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Crowdsourcing Data in Mining Spatial Urban Activities - Dr Elisabette Silva

This project focuses on the crowdsourcing data harvesting and data- mining of the multi-dimensional mechanisms of urban segregation combining the geo-coding of information with the rich attributes of this type of data. This project will conduct pilots at Cambridge in the UK and then compare it with prior study of Ningbo in China from an international perspective.

The case of multi-dimensional analysis of Urban Segregation in Cambridge and Ningbo

“Crowdsourcing data” has been generated massively with the development of the information and communications technology (ICT) from large and diverse groups of people or internet users (Brabham, 2013) (Kitchin, 2014). These new non-traditional (i.e. census data) datasets also have been introduced as a data source in the recent urban analysis.

As one type of Big Data, crowdsourcing data is also characterised by the same 3 key attributes: volume, variety, and velocity, or the three V’s (Elgendy & Elragal, 2014),. One of the most significant characteristics of crowdsourcing data is that it is a deliberate blend of bottom-up crowd-derived processes and inputs, combined with top-down goals set and initiated by an organization(Brabham, 2013). Crowdsourcing data cannot only provide geo-coded geographic information for spatial analysis but can also contain urban human behaviour characteristics that enrich the quality of the positional data that we acquire (i.e. trajectory from continuous GPS record, emotions from social media content, the perception from geo-tagged photos, etc).

This project focuses on the crowdsourcing data harvesting and data- mining of the multi-dimensional mechanisms of urban segregation combining the geo-coding of information with the rich attributes of this type of data. This project will conduct pilots at Cambridge in the UK and then compare it with prior study of Ningbo in China from an international perspective.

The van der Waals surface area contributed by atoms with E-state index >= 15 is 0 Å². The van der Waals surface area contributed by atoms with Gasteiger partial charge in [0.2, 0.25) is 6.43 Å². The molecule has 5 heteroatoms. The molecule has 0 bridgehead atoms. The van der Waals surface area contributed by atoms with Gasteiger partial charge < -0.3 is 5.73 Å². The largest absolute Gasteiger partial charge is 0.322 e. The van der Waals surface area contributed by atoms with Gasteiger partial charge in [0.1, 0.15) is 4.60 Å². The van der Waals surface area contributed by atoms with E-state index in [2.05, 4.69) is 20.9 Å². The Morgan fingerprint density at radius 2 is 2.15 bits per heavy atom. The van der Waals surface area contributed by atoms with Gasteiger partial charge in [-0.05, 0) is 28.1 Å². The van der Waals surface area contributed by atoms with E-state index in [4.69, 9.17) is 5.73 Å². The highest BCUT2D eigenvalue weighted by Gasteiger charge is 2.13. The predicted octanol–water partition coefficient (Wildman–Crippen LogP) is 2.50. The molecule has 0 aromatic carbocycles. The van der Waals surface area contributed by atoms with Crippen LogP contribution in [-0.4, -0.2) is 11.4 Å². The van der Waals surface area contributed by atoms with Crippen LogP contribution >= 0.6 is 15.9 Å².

Firstly, based on an understanding of the spatial fragmentation of urban districts, specific urban matrices are selected to present the spatial features of Cambridge. Then, due to the relation between spatial fragmentation and segregation, we conduct analysis in order to measure the economic and social segregation of urban districts using spatial fragmentation measures defined in the former stage. Next, user-generated content (UGC) images data are collected to characterise the built environment in different parts of Cambridge to assist in finding the link between social segregation and the built environment. Thereafter, in a second stage, we expect to validate the above ‘big data’ approach with data collected by smartphone detection and ‘eyes on the street’ type of questionnaires (soft data collection) – this phase in the study of urban segregation will answer the common criticism that crowdsourcing doesn’t capture important groups of society because these groups don’t own or use the devices producing such data (this is particularly important in low income and jobless groups of society). Lastly, as a third step, there is a comparison between two historical cities, Cambridge in UK and Ningbo in China, which allows us to summary the features of urban segregation and extract the general principles.

Researchers:


Department of Land Economy, University of Cambridge


Department of Land Economy, University of Cambridge

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